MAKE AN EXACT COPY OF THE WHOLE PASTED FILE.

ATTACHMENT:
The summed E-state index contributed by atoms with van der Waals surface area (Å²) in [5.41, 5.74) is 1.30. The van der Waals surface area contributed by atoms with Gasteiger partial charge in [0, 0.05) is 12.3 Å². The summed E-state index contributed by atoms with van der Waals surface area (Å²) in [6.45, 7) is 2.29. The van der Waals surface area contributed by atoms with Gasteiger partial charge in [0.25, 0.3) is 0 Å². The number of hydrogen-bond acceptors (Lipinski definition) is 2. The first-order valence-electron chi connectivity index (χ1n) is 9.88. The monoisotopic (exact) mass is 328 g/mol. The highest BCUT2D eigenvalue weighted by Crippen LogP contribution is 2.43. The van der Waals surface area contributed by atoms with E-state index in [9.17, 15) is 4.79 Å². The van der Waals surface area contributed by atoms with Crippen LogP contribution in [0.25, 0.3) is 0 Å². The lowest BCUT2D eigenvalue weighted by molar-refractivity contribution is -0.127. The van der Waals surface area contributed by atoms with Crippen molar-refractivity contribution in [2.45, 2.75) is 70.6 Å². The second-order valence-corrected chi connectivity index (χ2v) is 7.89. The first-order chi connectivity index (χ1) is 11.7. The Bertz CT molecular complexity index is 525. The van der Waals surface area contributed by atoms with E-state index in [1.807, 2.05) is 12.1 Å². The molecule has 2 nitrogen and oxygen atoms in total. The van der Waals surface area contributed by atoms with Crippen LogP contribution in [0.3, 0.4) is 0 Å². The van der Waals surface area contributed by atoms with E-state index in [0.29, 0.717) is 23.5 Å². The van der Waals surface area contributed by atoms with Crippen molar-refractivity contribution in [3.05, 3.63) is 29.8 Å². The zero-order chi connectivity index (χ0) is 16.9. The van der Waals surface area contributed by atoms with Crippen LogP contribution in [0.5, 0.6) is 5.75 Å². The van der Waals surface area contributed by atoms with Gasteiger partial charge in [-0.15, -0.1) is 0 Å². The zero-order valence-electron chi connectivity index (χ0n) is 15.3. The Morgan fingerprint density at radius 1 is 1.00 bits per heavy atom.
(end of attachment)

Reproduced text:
The summed E-state index contributed by atoms with van der Waals surface area (Å²) in [5.41, 5.74) is 1.30. The van der Waals surface area contributed by atoms with Gasteiger partial charge in [0, 0.05) is 12.3 Å². The summed E-state index contributed by atoms with van der Waals surface area (Å²) in [6.45, 7) is 2.29. The van der Waals surface area contributed by atoms with Gasteiger partial charge in [0.25, 0.3) is 0 Å². The number of hydrogen-bond acceptors (Lipinski definition) is 2. The first-order valence-electron chi connectivity index (χ1n) is 9.88. The monoisotopic (exact) mass is 328 g/mol. The highest BCUT2D eigenvalue weighted by Crippen LogP contribution is 2.43. The van der Waals surface area contributed by atoms with E-state index in [9.17, 15) is 4.79 Å². The van der Waals surface area contributed by atoms with Crippen LogP contribution in [0.25, 0.3) is 0 Å². The lowest BCUT2D eigenvalue weighted by molar-refractivity contribution is -0.127. The van der Waals surface area contributed by atoms with Crippen molar-refractivity contribution in [2.45, 2.75) is 70.6 Å². The second-order valence-corrected chi connectivity index (χ2v) is 7.89. The first-order chi connectivity index (χ1) is 11.7. The Bertz CT molecular complexity index is 525. The van der Waals surface area contributed by atoms with E-state index in [1.807, 2.05) is 12.1 Å². The molecule has 2 nitrogen and oxygen atoms in total. The van der Waals surface area contributed by atoms with Crippen LogP contribution in [0.3, 0.4) is 0 Å². The van der Waals surface area contributed by atoms with E-state index in [0.29, 0.717) is 23.5 Å². The van der Waals surface area contributed by atoms with Crippen molar-refractivity contribution in [3.05, 3.63) is 29.8 Å². The zero-order chi connectivity index (χ0) is 16.9. The van der Waals surface area contributed by atoms with Crippen LogP contribution in [0.5, 0.6) is 5.75 Å². The van der Waals surface area contributed by atoms with Gasteiger partial charge in [-0.15, -0.1) is 0 Å². The zero-order valence-electron chi connectivity index (χ0n) is 15.3. The Morgan fingerprint density at radius 1 is 1.00 bits per heavy atom.